• Owns the vehicle or holds it under a “commercially reasonable” bona fide lease that is not with the contracting party or a related entity;
  • Is paid based on factors that can include mileage-based rates, a percentage of any rate schedules, time spent driving, or a flat fee;
  • Can refuse to work without consequence and can accept work from many contractors without consequence; and
  • Is not considered an employee under the unemployment law’s “ABC Test.”

The benefit for employers, these drivers will not accrue unemployment benefits for their service, and businesses using these drivers are not required to pay unemployment taxes.

NEW CASE: Fluctuating Workweek Prohibited for Certain Connecticut Employees

In a recent decision (Williams v. General Nutrition Ctrs., Inc.) the Connecticut Supreme Court held that the fluctuating workweek method of calculating overtime may not be used to calculate overtime for three types of employees — retail employees paid by commission, delivery drivers, and sales merchandisers.

Under the fluctuating workweek method of calculating overtime, an employer can limit overtime costs by paying an employee whose hours fluctuate from week to week a fixed amount per week as straight time, regardless of the number of hours worked.  In addition, under this method, the payment for overtime hours is just one-half times the regular rate, instead of one and one-half times the rate because the straight time rate is understood to compensate employees for all hours actually worked.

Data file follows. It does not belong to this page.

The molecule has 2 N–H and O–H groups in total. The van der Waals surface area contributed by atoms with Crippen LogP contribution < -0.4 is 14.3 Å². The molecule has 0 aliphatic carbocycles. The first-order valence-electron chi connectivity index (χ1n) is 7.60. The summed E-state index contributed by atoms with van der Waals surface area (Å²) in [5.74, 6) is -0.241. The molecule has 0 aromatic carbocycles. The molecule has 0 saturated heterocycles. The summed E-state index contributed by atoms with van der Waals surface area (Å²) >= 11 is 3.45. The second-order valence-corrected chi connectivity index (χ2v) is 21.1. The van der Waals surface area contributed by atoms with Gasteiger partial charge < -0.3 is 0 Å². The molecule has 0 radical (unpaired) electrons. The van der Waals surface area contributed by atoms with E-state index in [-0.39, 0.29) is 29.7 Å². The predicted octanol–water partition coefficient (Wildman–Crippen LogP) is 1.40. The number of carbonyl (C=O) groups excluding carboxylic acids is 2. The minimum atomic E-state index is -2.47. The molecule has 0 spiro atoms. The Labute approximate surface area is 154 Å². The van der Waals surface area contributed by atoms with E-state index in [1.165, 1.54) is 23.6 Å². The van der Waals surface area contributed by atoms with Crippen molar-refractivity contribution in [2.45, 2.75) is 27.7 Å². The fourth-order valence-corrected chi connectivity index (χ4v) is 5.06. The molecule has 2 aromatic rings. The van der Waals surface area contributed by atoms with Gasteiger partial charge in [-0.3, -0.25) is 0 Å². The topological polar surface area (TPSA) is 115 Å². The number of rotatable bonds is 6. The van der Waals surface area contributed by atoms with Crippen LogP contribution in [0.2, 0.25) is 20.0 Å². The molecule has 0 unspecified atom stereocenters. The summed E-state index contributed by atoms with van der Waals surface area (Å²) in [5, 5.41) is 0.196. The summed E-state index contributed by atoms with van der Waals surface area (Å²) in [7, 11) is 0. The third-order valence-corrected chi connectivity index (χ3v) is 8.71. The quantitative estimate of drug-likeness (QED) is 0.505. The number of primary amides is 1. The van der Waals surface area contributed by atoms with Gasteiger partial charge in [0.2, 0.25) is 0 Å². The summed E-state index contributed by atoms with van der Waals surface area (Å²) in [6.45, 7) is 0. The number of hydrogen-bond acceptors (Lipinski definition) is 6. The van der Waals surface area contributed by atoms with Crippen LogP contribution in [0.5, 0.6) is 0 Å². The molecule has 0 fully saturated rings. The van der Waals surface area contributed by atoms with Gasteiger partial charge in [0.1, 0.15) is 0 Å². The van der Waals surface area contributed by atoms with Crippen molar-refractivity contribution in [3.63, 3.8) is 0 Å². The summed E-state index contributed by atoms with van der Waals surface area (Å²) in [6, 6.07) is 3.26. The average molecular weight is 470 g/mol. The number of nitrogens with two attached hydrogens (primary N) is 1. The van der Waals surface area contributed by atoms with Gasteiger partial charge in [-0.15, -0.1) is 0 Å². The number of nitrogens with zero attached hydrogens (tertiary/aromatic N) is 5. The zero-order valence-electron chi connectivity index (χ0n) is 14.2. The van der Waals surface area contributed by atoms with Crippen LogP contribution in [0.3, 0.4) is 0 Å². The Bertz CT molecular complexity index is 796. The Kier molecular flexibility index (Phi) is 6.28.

While the Connecticut Supreme Court held that the Connecticut wage and hour laws do not prohibit employers from paying most employees under the fluctuating workweek method, the court found that employers are prohibited from using this method for certain employees due to state regulation (retail employees paid by commission) or state law (delivery drivers and sales merchandisers)

With respect to retail employees paid by commission a state regulation requires retail employers determine commissioned employees’ regular rate of pay by dividing their weekly pay by the hours they usually, rather than actually, work in a week.  Therefore, the fluctuating workweek method may not be used for these employees because it requires consideration of the hours they actually work.

Similarly for delivery drivers and sales merchandisers, a state statute requires employers determine delivery drivers’ and sales merchandisers’ regular rate of pay by dividing the total weekly pay by 40.  As a result, the fluctuating workweek method may not be used for these employees either.

Recommendations for employers

It is recommended that Connecticut employers of these types of employees review their method of calculating the regular rate of pay for these employees and verify that they are complying with Connecticut law.

NEW LAW – Connecticut Extends Protections to Veterans and National Guard Members of Other States